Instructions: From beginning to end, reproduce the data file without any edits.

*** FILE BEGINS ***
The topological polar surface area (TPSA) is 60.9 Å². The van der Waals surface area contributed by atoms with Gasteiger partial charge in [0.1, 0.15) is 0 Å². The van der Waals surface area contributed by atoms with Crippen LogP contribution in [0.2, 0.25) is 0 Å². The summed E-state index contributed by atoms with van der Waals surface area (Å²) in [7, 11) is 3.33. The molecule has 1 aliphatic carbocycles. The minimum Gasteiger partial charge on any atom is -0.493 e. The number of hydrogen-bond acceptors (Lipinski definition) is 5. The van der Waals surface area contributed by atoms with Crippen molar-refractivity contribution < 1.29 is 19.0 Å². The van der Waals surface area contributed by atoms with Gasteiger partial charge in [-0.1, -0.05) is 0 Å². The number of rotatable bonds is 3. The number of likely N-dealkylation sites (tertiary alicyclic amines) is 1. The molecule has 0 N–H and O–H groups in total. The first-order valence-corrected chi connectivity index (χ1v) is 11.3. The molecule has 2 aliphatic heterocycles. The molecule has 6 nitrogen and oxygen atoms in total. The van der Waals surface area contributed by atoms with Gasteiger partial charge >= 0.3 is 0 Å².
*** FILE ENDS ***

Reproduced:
The topological polar surface area (TPSA) is 60.9 Å². The van der Waals surface area contributed by atoms with Gasteiger partial charge in [0.1, 0.15) is 0 Å². The van der Waals surface area contributed by atoms with Crippen LogP contribution in [0.2, 0.25) is 0 Å². The summed E-state index contributed by atoms with van der Waals surface area (Å²) in [7, 11) is 3.33. The molecule has 1 aliphatic carbocycles. The minimum Gasteiger partial charge on any atom is -0.493 e. The number of hydrogen-bond acceptors (Lipinski definition) is 5. The van der Waals surface area contributed by atoms with Crippen molar-refractivity contribution < 1.29 is 19.0 Å². The van der Waals surface area contributed by atoms with Gasteiger partial charge in [-0.1, -0.05) is 0 Å². The number of rotatable bonds is 3. The number of likely N-dealkylation sites (tertiary alicyclic amines) is 1. The molecule has 0 N–H and O–H groups in total. The first-order valence-corrected chi connectivity index (χ1v) is 11.3. The molecule has 2 aliphatic heterocycles. The molecule has 6 nitrogen and oxygen atoms in total. The van der Waals surface area contributed by atoms with Gasteiger partial charge >= 0.3 is 0 Å².